Drug manufacturer Novartis announced that its experimental drug can cut the number of migraine days a person has by half. This is potentially good news, especially since the drug seems to have a good safety profile so far.
But in the meantime, drug-free migraine reduction with TMJ treatment can be very effective for the right candidates.
Significant Migraine Reduction
In a Phase II clinical trial involving 667 people, Novartis’ drug AMG 334 (also called erenumab), reduced the number of migraine days people had by half for about 40% of migraine sufferers. This reduction was seen in 40% of those taking a 70 mg dose, and 41% of those receiving a 140 mg dose. Overall, patients saw an average of 6.6 fewer migraine days from their baseline.
If you’ll remember, erunumab initially had disappointing results, but it’s turning out more effective than it initially seemed.
Erenumab is delivered once monthly as a subcutaneous injection. The study results reported here were from a 12-week placebo-controlled trial. Erenumab is one of a family of CGRP inhibitors. CGRP (calcitonin-gene-related peptide) is a compound released by the trigeminal nerve and other nerves as part of the causal chain of migraines. It has also been implicated as a potential link between TMJ and other chronic pain conditions, such as fibromyalgia and irritable bowel syndrome (IBS).
The drug was actually invented by Amgen, but is being developed by Novartis as part of an agreement between the two companies. Amgen will retain the rights to sell the drug in the United States, Canada, and Japan, while Novartis will be able to sell the drug in Europe and the rest of the world, if it received regulatory approval.
Although erenumab outperformed placebo by a statistically significant margin, the trial still shows a strong placebo effect. People taking placebo injections also saw a significant decrease in their migraine days.
Overall, placebo recipients saw an average of 4.2 fewer migraine days compared to baseline. That’s 63% of the effect of the actual drug. And the results were similar for the number of people who saw a 50% reduction in migraine days. Nearly a quarter of those taking placebo (24%) saw their migraine days cut in half–that’s a big boost just for using a placebo.
In the Pipeline
Erenumab is one of four CGRP inhibitors currently in development. Although these drugs seem promising, they’re still in the midst of their clinical trial process. The clinical trial process is broken into three phases.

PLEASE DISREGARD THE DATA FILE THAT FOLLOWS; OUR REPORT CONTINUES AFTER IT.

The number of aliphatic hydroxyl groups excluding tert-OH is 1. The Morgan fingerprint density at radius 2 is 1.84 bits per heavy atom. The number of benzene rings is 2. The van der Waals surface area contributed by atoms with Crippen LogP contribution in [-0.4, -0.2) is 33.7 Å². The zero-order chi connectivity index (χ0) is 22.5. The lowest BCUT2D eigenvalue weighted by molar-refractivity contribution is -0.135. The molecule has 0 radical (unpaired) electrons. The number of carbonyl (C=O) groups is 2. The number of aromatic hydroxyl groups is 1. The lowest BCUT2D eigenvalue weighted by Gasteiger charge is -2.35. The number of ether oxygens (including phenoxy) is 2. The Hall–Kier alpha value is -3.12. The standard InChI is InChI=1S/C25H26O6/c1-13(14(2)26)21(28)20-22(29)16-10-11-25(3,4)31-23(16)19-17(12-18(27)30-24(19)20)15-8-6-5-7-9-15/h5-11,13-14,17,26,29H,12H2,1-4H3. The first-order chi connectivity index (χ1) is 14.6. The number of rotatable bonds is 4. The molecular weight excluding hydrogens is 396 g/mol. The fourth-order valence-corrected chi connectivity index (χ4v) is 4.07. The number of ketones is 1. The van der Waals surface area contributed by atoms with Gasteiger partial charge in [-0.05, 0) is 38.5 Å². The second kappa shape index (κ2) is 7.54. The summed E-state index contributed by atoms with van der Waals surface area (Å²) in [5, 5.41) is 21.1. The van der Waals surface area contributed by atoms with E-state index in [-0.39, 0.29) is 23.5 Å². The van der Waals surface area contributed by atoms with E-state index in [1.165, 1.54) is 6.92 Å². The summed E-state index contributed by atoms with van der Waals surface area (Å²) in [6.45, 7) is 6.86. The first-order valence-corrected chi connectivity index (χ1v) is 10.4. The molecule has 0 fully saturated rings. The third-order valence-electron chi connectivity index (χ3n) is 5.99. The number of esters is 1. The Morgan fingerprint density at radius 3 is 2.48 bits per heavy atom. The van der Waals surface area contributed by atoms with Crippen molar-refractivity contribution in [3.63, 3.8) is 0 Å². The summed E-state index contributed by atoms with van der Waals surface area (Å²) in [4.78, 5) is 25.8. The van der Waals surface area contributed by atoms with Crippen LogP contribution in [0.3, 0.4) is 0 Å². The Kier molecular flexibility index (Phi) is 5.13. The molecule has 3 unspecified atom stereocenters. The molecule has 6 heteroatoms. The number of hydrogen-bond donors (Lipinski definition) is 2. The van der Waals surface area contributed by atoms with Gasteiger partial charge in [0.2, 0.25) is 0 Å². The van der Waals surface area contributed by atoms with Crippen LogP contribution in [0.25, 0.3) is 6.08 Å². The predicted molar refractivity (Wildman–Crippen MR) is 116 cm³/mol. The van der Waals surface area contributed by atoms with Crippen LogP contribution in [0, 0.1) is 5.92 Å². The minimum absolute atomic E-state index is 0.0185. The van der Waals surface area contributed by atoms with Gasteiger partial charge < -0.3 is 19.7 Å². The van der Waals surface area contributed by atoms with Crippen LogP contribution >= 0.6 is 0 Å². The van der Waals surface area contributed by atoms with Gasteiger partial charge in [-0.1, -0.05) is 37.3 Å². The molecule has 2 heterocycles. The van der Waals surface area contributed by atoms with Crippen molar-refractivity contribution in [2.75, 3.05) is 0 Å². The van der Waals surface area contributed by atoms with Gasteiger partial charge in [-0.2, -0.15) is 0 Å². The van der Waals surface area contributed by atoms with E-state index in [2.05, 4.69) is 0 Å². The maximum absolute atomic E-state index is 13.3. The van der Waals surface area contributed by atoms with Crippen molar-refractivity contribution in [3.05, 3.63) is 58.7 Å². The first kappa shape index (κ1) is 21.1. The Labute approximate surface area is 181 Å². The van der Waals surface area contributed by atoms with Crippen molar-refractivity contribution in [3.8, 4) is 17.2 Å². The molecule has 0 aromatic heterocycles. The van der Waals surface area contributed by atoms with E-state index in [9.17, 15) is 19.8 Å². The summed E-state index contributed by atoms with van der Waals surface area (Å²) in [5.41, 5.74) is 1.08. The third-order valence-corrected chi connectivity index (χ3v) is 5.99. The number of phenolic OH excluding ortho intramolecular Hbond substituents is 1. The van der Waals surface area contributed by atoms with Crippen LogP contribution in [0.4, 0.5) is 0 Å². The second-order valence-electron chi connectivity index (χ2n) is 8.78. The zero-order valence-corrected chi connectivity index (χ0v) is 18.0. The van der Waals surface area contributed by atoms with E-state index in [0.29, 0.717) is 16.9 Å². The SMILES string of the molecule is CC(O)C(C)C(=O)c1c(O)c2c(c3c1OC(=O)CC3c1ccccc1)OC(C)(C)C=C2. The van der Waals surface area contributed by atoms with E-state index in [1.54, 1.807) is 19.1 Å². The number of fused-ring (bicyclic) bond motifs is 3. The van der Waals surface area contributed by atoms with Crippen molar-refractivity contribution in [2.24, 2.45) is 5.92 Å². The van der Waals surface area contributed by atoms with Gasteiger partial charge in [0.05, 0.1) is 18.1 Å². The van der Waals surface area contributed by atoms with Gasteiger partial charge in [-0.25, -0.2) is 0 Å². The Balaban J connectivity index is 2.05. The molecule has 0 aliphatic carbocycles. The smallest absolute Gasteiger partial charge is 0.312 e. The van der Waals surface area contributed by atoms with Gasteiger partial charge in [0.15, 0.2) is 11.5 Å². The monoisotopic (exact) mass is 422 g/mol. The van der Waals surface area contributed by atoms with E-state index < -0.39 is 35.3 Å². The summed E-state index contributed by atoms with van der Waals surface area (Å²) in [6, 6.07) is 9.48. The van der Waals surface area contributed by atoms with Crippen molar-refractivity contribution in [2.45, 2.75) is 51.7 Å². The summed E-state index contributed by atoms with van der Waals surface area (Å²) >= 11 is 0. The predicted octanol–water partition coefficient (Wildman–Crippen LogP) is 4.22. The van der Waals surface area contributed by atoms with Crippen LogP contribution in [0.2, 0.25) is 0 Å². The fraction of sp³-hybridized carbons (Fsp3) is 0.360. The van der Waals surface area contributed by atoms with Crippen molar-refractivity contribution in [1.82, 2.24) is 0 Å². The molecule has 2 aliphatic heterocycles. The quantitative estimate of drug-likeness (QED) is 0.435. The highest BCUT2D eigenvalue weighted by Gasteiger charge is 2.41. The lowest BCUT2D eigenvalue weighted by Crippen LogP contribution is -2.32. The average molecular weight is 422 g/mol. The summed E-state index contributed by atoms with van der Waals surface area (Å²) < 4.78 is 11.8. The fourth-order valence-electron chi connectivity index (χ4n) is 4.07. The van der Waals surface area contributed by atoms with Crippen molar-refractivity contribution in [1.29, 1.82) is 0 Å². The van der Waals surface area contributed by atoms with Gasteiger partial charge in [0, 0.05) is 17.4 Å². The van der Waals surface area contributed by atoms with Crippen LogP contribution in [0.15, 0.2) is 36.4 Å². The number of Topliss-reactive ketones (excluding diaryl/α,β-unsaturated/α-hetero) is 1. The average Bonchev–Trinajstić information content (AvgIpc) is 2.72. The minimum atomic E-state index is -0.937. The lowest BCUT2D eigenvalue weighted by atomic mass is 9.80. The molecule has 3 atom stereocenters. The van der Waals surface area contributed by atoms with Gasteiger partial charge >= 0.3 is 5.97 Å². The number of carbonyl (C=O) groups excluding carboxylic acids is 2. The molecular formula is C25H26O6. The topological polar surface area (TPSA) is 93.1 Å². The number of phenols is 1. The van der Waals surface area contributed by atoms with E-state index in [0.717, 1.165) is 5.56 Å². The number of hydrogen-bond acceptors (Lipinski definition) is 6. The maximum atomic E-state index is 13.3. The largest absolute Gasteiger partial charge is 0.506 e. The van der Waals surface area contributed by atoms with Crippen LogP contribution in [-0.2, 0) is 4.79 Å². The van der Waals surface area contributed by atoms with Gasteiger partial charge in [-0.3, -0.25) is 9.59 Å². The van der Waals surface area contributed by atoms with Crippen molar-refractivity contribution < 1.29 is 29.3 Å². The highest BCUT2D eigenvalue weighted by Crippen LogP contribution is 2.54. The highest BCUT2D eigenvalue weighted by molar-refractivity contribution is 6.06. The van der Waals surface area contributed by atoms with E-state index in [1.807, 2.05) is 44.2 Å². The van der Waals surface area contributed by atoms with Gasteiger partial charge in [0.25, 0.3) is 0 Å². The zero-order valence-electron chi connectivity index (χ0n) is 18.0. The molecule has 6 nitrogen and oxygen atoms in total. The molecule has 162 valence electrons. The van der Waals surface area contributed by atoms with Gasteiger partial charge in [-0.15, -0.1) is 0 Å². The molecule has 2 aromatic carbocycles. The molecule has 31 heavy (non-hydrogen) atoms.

Phase I trials are small, involving 20 to 100 healthy individuals with the condition. The purpose of this phase is to determine whether drugs are safe, and to attempt to discover what is the effective dosage.
Phase II trials–which is the stage erenumab has reached–involve several hundred people. This trial is intended to determine whether the drug is actually effective at the potential dosages and determine whether there are serious side effects. So far, erenumab seems to have a safety profile similar to placebo.
Phase III trials can involve up to several thousand people and take at least one year to complete. These trials ensure that the drug is actually effective when used properly, and to watch out for potential adverse reactions that may not be seen after just a few doses.
Phase IV trials can take several years and involve tens of thousands of people. Phase IV trials are actually postmarketing surveillance, and take place after a drug has been approved.
Based on its place in the clinical trial system, erenumab will likely not be ready for approval for at least another year, possibly more. Although this drug is promising, it doesn’t represent a good alternative for people who need headache help today.
But drug-free TMJ treatment may be able to help with your migraines in Columbia, SC. Please call (803) 781-9090 today for an appointment with a TMJ dentist at Smile Columbia Dentistry.